Hoo boy, you travel, you get busy, you catch up. It’s a real elaborate process.
NCA and Chicago were a blast in that we got to see lots of old friends, including a couple friends who no longer live on the continent. I presented one paper and served as a respondent on three panels, and I attended no others. I’m sure they were good, but these big conferences are always more about meeting people for coffee, meals and drinks than they are going to panels. The format encourages the attitude: 10 minutes to give a paper, and most people don’t practice before they perform (I practice my presentations, not my responses), which means that the presentations are a bit of a mess. The book award came with a plaque which looks surprisingly good. Once I figure out how to hang it on my wall in the office, I will. Will says I’m “going McGill” on him, but hey, it’s my first academic prize. It was weird to be at NCA and not be at Pitt. A couple Pitt grads asked me where the “McGill party”(1) was going to be and I had to inform them that Carrie and I were the only two McGill professors who even knew NCA existed.
I’ve been to Chicago a million times, so I didn’t worry much about seeing the city. We were stuck down in the loop on Michigan Avenue, which is pretty touristy, but I did get out to see some friends AND to see this very cool exhibit. The first room was most of the standard free speech stuff, but the second room got into areas of labor, race and sex radicallsm that I wasn’t previously aware of. I totally want to visit the Dil Pickle Club now. Anyway, I recommend visiting the exhibit if you’re in Chicago between now and when it closes. Extra bonus: we got the tour from one of the curators, my old GEO comrade and good friend Toby Higbie — who is also the author of a cool book on hobos (yes, the Toby who now has twins). I will say only this: the man was remarkably awake.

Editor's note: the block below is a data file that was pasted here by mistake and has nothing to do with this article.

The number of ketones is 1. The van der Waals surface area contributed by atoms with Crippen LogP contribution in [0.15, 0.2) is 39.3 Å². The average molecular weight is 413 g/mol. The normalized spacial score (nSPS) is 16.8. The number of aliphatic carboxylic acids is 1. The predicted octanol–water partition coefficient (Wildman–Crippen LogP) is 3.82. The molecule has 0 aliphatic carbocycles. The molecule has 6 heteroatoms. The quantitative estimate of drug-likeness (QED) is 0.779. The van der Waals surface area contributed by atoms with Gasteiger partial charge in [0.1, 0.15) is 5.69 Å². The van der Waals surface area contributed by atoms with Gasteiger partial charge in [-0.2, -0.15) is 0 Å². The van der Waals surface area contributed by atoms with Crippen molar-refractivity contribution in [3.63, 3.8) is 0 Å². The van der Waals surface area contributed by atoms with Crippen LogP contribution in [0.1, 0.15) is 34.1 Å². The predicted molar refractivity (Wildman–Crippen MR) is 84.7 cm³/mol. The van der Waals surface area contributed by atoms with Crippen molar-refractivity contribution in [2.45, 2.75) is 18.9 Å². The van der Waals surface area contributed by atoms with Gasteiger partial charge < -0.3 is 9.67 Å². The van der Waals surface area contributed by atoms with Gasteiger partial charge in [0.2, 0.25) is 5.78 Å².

As an aside, they had a record from the Chicago Women’s Liberation Rock Band. They have some interesting cred as predecessors of Riot Grrrl and other challenges to male domination in rock music. In fact, it’s the earliest explicitly feminist challenge to male “rockism” (as they now call it) that I know of. Unfortunately, their music, is well . . . how shall I put this? They were not quite as good as some of the feminist musicians who followed them. MP3s are available on their site, so you can judge for yourself. Maybe I just caught a weak song. . . .
To be fair, nonfeminist men also make bad music. For instance, this track.
(1) It is standard practice at NCA for departments to throw parties, either in suites or in convention rooms. Some of these parties have free food and free alcohol, other’s don’t. (Departments with jobs encourage candidates to come to their parties to meet faculty and students, though sometimes the faculty are drinking and the enounter is loud, crowded and awkward for the candidate.) Usually, large packs of friends move from one party to the next in search of free food and alcohol. In the past, I’ve usually gone. This time, we had so many people to see that we bailed on the parties. Plus, Pitt was interviewing people for my old job (though the job description is now a rhetoric position), so it seemed like a good idea to steer clear and let them interact with their candidates with me out of the way.